The Catholic Child Welfare Society and others v various claimants and The Institute of the Brothers of the Christian Schools [21.11.12]

Institute that supplied teachers to school found jointly vicariously liable with board of managers for sexual abuse of pupils.


This is an important Supreme Court decision in a long line of judgments concerning sexual abuse in care.

The law of vicarious liability has been reviewed by the courts over many years, in the course of which a two stage test has been established:

  1. Stage one considers the nature of the relationship between the employer and employee
  2. Stage two considers the connection between that relationship and the act or omission

As this case illustrates, the courts, in applying this test in practice, are constantly widening the scope of vicarious liability. In particular, the decision confirms that it is possible to argue that there is dual vicarious liability, where two parties can be said to have dual/shared control.

This case presents defendants and insurers with an opportunity to reduce their exposure in vicarious liability claims where there is dual or shared control of employees (or those deemed to be in an employee/employer relationship) by more than one body. However, conversely, it may also mean that they have potentially increased exposure where one of the parties deemed to have shared control is either defunct or uninsured.

The scope of the decision is potentially very wide ranging and may have repercussions for bodies such as voluntary groups (particularly those where children are supervised by adults) as well as educational establishments.


A large number of Claimants alleged that they had been sexually abused by staff at St William’s School in Market Weighton. At the times the abuse was alleged, the school was constituted either as an approved school or an assisted community home under the legislation current at the time. In each of those constitutions it had a board of managers. The headmaster and some of the teachers were supplied by the Institute of the Brothers of the Christian Schools.

At first instance the High Court held that the board of managers would be vicariously liable for any abuse that was established, but the Institute would not. The Court of Appeal subsequently upheld the first instance decision.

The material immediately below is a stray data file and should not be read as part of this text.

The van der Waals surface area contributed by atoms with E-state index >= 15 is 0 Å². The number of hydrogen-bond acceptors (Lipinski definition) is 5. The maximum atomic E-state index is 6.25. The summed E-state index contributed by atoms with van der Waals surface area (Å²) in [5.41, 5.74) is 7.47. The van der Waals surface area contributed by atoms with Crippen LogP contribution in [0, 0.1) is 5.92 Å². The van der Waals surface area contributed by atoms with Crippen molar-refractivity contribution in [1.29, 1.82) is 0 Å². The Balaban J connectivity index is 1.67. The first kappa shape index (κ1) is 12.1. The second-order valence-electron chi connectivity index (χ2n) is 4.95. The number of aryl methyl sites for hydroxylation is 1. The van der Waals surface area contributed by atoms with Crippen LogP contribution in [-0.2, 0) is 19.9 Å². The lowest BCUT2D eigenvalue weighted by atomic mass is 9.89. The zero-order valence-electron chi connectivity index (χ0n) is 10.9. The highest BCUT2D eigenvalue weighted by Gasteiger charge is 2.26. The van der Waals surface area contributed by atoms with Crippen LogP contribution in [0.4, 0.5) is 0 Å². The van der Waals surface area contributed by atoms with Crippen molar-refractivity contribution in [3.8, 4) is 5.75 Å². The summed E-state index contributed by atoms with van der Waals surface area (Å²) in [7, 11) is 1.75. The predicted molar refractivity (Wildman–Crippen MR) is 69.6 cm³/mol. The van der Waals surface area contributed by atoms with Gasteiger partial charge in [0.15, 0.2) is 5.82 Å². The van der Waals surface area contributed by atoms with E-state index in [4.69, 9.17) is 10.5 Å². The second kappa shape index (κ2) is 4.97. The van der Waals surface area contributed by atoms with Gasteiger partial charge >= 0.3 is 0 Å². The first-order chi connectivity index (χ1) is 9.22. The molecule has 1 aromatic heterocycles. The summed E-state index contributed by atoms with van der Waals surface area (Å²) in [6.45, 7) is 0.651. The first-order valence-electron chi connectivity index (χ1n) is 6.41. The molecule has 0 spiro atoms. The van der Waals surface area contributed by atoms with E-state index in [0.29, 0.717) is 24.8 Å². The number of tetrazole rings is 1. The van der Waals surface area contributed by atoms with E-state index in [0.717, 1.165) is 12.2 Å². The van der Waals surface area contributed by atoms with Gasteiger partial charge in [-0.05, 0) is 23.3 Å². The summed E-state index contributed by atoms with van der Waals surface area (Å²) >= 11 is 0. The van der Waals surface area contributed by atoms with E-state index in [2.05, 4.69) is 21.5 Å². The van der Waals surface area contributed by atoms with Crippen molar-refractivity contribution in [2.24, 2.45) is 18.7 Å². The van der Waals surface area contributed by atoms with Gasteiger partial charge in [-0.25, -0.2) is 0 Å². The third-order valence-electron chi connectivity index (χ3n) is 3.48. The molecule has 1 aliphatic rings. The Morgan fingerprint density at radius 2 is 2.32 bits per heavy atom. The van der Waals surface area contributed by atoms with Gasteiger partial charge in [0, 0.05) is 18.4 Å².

The Supreme Court unanimously allowed the appeal. It held that it was fair, just and reasonable for the Institute to share, with the board of managers, vicarious liability for sexual abuse committed by brothers at the school.

The law of vicarious liability had developed recently to establish a number of important propositions:

  • It is possible for an unincorporated association to be vicariously liable for the wrongful acts of its members.
  • It is possible to be vicariously liable even if the wrongdoer’s act is in breach of the duty he owes to the person liable and even if the act was the criminal offence of sexual assault.
  • It is possible for two or more different defendants each to be vicariously liable for a single wrongful act.

The Supreme Court considered that the first stage of the test of vicarious liability was satisfied, as the relationship between the Institute and the brothers had all of the essential elements of that between employer and employee. The brothers were directed to teach by the Institute, the teaching activity was undertaken in furtherance of the mission of the Institute and the brothers' conduct was dictated by the Institute. The fact that the brothers had not entered into an employment contract with the Institute directly or that they gave their earnings to the Institute was not important.

The second stage of the test required the Court to consider whether the relationship between the brothers and the Institute had a sufficiently close connection to the abuse carried out at the school. In this case, the brothers were placed in the school by the Institute to teach vulnerable boys over whom they had authority. The headmaster, also appointed by the Institute, ran the school and was the director of the community living at the School. The standing of the brothers would have acted as a reassurance to the managers that the boys could be left in their care.

The fact that the brothers lived with the boys greatly enhanced the risk of abuse by them as they were in close physical proximity. This was not a borderline case and it was fair and reasonable for the Institute to share vicarious liability with the board of managers.